On January 30th, 2016, as part of the celebration of Fred Korematsu Day in California, there will be a program at 7 p.m. in Herbst Theatre, 401 Van Ness Avenue, San Francisco, entitled “Re(ad)dressing Racial Injustice: From Japanese American Incarceration to Anti-Muslim Bigotry.” The program is sponsored by the Fred T. Korematsu Institute.
California’s Fred Korematsu Day of Civil Liberties and the Constitution is the first day in U.S. history named after an Asian American. It is celebrated every January 30th on Mr. Korematsu’s birthday. The program for this year’s celebration has special relevance to me.
Shortly after 9/11, two Lebanese FedEx workers contacted me. Kamil Issa and Edgar Rizkallah had been contract drivers for FedEx for years, but after the twin towers attack, a manager began relentlessly harassing them, calling them “sand niggers” and “camel jockeys,” and making anti-Muslim slurs. In fact, both men were Christians.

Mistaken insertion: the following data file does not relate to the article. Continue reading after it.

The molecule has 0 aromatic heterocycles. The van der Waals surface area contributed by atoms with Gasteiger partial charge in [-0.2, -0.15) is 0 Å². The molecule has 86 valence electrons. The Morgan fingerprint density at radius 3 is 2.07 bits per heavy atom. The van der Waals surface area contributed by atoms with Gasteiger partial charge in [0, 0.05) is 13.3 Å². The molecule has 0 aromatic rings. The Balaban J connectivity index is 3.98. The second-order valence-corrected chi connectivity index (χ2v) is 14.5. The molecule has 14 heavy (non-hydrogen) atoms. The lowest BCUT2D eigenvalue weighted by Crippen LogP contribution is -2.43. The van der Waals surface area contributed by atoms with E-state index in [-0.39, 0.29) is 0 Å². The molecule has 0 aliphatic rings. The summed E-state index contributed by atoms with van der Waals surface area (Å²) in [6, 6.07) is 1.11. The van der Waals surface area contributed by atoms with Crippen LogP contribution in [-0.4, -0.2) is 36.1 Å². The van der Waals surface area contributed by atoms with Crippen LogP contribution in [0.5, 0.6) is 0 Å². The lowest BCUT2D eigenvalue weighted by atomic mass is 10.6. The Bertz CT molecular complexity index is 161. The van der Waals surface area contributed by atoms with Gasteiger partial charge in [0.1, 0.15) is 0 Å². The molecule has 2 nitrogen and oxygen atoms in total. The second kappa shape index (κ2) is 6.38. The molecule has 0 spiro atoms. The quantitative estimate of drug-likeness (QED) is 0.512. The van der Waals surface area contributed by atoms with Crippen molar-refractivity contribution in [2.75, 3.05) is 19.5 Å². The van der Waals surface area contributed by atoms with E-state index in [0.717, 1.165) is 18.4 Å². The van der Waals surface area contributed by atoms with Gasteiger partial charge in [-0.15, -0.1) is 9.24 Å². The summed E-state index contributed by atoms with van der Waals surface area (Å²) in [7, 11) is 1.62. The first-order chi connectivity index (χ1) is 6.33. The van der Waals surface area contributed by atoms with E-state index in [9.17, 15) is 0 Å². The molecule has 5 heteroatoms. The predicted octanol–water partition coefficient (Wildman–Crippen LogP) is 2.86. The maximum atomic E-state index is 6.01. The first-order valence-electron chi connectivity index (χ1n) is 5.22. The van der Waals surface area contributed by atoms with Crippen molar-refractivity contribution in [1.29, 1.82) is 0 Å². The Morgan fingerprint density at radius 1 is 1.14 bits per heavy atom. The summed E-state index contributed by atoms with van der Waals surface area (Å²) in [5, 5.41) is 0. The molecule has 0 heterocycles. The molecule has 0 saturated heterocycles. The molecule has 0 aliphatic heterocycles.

On their behalf, I filed a civil rights lawsuit against FedEx that resulted in a landmark verdict. The jury took 90 minutes to return a verdict of $5 million for each plaintiff from FedEx-double what we had requested-and $500,000 apiece from the manager, plus another $50 million in punitive damages. This was the largest recorded U.S. verdict in a race discrimination case for individual defendants.
The case showed an American jury standing up for the rights of Arab Americans. I was honored to represent the Kamil and Edgar. Sadly, anti-Arab, anti-Muslim discrimination in America has sharply increased. My law firm continues to bring cases on behalf of Arab Americans and Muslim American discriminated against because of their religion or ethnicity.